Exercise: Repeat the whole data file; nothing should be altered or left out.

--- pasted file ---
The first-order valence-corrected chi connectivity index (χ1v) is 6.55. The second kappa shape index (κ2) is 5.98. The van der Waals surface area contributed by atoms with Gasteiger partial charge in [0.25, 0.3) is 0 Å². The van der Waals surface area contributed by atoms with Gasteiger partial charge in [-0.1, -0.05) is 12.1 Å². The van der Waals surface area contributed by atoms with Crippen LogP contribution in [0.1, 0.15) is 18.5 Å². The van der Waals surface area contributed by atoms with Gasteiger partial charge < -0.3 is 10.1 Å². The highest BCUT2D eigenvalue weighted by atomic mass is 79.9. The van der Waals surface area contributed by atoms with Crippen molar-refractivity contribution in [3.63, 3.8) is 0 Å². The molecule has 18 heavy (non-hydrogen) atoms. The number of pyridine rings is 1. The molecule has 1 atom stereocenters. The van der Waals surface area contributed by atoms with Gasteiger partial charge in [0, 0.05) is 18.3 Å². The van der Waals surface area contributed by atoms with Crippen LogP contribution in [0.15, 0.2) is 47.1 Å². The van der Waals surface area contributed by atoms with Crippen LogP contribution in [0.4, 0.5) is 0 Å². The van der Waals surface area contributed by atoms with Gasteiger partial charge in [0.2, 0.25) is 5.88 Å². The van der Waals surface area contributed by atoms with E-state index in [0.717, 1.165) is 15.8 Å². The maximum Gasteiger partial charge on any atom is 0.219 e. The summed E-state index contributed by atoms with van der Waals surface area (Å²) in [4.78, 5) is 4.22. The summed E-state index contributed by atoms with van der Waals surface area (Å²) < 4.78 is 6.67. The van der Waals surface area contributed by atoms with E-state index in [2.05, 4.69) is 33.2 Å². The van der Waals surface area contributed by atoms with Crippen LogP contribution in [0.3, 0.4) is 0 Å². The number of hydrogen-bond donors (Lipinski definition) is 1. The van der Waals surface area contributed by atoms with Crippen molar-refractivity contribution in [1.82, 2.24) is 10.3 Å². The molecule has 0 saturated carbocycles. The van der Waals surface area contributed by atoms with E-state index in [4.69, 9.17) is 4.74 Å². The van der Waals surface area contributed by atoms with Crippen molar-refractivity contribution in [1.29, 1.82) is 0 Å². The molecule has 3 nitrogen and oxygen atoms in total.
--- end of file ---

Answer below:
The first-order valence-corrected chi connectivity index (χ1v) is 6.55. The second kappa shape index (κ2) is 5.98. The van der Waals surface area contributed by atoms with Gasteiger partial charge in [0.25, 0.3) is 0 Å². The van der Waals surface area contributed by atoms with Gasteiger partial charge in [-0.1, -0.05) is 12.1 Å². The van der Waals surface area contributed by atoms with Crippen LogP contribution in [0.1, 0.15) is 18.5 Å². The van der Waals surface area contributed by atoms with Gasteiger partial charge < -0.3 is 10.1 Å². The highest BCUT2D eigenvalue weighted by atomic mass is 79.9. The van der Waals surface area contributed by atoms with Crippen molar-refractivity contribution in [3.63, 3.8) is 0 Å². The molecule has 18 heavy (non-hydrogen) atoms. The number of pyridine rings is 1. The molecule has 1 atom stereocenters. The van der Waals surface area contributed by atoms with Gasteiger partial charge in [0, 0.05) is 18.3 Å². The van der Waals surface area contributed by atoms with Crippen LogP contribution in [0.15, 0.2) is 47.1 Å². The van der Waals surface area contributed by atoms with Crippen LogP contribution in [0.4, 0.5) is 0 Å². The van der Waals surface area contributed by atoms with Gasteiger partial charge in [0.2, 0.25) is 5.88 Å². The van der Waals surface area contributed by atoms with E-state index in [0.717, 1.165) is 15.8 Å². The maximum Gasteiger partial charge on any atom is 0.219 e. The summed E-state index contributed by atoms with van der Waals surface area (Å²) in [4.78, 5) is 4.22. The summed E-state index contributed by atoms with van der Waals surface area (Å²) < 4.78 is 6.67. The van der Waals surface area contributed by atoms with E-state index in [2.05, 4.69) is 33.2 Å². The van der Waals surface area contributed by atoms with Crippen LogP contribution in [0.3, 0.4) is 0 Å². The number of hydrogen-bond donors (Lipinski definition) is 1. The van der Waals surface area contributed by atoms with Crippen molar-refractivity contribution in [1.82, 2.24) is 10.3 Å². The molecule has 0 saturated carbocycles. The van der Waals surface area contributed by atoms with E-state index in [4.69, 9.17) is 4.74 Å². The van der Waals surface area contributed by atoms with Crippen molar-refractivity contribution in [1.29, 1.82) is 0 Å². The molecule has 3 nitrogen and oxygen atoms in total.